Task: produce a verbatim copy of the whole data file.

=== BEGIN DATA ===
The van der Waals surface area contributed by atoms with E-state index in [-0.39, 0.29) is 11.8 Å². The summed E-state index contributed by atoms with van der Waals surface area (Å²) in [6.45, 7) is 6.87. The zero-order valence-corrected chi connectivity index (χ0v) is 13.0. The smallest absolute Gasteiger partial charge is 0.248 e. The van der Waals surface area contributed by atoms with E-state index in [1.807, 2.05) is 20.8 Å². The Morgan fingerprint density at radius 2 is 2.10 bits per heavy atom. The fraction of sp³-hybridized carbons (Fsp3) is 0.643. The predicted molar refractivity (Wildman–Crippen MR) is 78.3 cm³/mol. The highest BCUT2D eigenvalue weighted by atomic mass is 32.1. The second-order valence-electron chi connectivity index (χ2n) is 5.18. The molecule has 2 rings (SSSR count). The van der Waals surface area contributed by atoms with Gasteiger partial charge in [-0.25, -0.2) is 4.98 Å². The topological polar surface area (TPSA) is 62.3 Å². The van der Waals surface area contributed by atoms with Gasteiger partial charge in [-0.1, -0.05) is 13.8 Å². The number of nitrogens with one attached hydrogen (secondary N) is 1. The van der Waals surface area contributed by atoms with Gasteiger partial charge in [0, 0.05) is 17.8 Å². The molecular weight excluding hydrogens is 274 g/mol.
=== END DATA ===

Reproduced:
The van der Waals surface area contributed by atoms with E-state index in [-0.39, 0.29) is 11.8 Å². The summed E-state index contributed by atoms with van der Waals surface area (Å²) in [6.45, 7) is 6.87. The zero-order valence-corrected chi connectivity index (χ0v) is 13.0. The smallest absolute Gasteiger partial charge is 0.248 e. The van der Waals surface area contributed by atoms with E-state index in [1.807, 2.05) is 20.8 Å². The Morgan fingerprint density at radius 2 is 2.10 bits per heavy atom. The fraction of sp³-hybridized carbons (Fsp3) is 0.643. The predicted molar refractivity (Wildman–Crippen MR) is 78.3 cm³/mol. The highest BCUT2D eigenvalue weighted by atomic mass is 32.1. The second-order valence-electron chi connectivity index (χ2n) is 5.18. The molecule has 2 rings (SSSR count). The van der Waals surface area contributed by atoms with Gasteiger partial charge in [-0.25, -0.2) is 4.98 Å². The topological polar surface area (TPSA) is 62.3 Å². The van der Waals surface area contributed by atoms with Gasteiger partial charge in [-0.1, -0.05) is 13.8 Å². The number of nitrogens with one attached hydrogen (secondary N) is 1. The van der Waals surface area contributed by atoms with Gasteiger partial charge in [0, 0.05) is 17.8 Å². The molecular weight excluding hydrogens is 274 g/mol.